March 2023 Update: SKYCLARYS™ (Omaveloxolone) has become the first FDA-approved treatment for Friedreich’s Ataxia. You can learn more about SKYCLARYS™ at this link. This Snapshot was written in May 2020 after initial positive results were shared about Omaveloxolone.
A new therapeutic compound shows promise to treat Friedrich’s ataxia.
What is Friedrich’s ataxia (FA)?
Friedrich’s ataxia is a genetic neurodegenerative disease that affects many organs, most notably nerves, muscles, and heart. FA is a recessive ataxia. Symptoms typically present in childhood and result in significant physical disability. Cognition (thinking, memory) remains intact.
Some of the symptoms a person with FA may experience include ataxia (loss of movement coordination), fatigue, muscle weakness, cardiomyopathy (heart issues), scoliosis (curvature of the spine) and sensory impairments (vision, hearing). Life expectancy is reduced as a result of the disease.
The genetic change that is present in FA affects the production of a protein called frataxin. Frataxin deficiency leads to abnormal iron accumulation in mitochondria. As mitochondria are critical for energy metabolism and other important functions in cells, their dysfunction causes faulty energy production and undesirable toxicity in the form of reactive oxygen species.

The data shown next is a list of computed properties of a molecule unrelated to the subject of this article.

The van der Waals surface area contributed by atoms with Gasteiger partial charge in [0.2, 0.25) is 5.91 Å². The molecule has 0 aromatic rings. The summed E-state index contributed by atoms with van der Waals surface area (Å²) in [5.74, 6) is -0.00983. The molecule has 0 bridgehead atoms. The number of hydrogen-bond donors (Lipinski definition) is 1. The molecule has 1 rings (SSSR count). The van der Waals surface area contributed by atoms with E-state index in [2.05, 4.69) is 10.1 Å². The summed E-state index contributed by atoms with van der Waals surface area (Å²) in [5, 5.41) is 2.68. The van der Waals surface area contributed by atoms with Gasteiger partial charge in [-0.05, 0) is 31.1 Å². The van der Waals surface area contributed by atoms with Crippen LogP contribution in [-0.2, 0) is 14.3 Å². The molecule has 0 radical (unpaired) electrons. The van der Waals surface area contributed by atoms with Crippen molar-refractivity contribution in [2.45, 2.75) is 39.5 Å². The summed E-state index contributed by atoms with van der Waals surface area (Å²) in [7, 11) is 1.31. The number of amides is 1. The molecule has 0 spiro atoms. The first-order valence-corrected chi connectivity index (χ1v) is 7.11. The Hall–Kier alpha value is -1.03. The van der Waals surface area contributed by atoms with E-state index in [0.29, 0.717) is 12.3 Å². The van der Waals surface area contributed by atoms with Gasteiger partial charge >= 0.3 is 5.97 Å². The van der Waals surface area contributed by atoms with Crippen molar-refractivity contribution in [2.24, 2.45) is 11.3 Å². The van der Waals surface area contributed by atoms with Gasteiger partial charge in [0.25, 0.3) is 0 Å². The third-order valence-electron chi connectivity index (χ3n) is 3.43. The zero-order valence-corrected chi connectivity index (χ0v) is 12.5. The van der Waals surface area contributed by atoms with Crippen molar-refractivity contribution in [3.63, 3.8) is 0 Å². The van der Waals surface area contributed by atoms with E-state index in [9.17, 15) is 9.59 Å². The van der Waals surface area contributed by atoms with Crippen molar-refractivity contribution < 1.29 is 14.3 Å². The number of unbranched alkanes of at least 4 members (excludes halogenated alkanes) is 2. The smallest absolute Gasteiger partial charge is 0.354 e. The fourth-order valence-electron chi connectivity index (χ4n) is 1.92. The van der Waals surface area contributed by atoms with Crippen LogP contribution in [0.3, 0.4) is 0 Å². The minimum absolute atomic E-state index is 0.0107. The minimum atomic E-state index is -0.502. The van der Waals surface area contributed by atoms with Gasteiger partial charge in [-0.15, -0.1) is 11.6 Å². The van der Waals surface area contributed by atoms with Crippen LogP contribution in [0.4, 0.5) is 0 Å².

There is currently no treatment available to patients with FA.
How does Omaveloxolone work?
Omevaloxolone is a synthetic compound. It works by counteracting deficits seen in disease at the cellular level. Omevaloxolone promotes Nrf2, which works to activate a series of defence mechanisms that help cells handle oxidative stress (mentioned above). Nrf2 is also important for improving the energy production machinery mitochondria require to function efficiently. Thus, by activating Nrf2, Omevaloxolone is thought to mitigate oxidative damage, improve energy production, and promote neuroprotection. Additionally, Omevaloxolone and similar compounds exhibit anti-inflammatory action.
What exactly has been validated?
In the MOXIe clinical trial, study participants with FA from several countries were randomized to either daily omaveloxolone (drug) or placebo (control). Their neurological function, activities of daily living, and ataxia were assessed at baseline (at the beginning) and after 48 months of receiving treatment. At the end of this period, the data showed statistically significant improvement in each of these measures. Participants who received omaveloxolone fared better than those who did not (placebo). Additionally, participants who received omaveloxolone saw improvements after treatment compared to their own baseline at the beginning of the study.
What is happening next?
The next step in testing omaveloxolone is to have a long-term study to examine its safety (and any side effects) over the course of a few years. Instead of having a control group in this type of study, called an open-label extension, now everyone enrolled received the same amount of omaveloxolone. This study is already underway and is expected to be completed by 2022. There have been some modifications to the long-term safety study in response to COVID-19, but Reata doesn’t expect there to be a significant delay in their timelines.
If you would like to learn more about omaveloxolone, take a look at these resources by the Reata Pharmaceuticals and ClinicalTrials.gov. To learn more about Friedrich’s Ataxia, visit the Friedrich’s Ataxia Research Alliance website.
Snapshot written by Dr. Judit M. Pérez Ortiz and edited by Larissa Nitschke.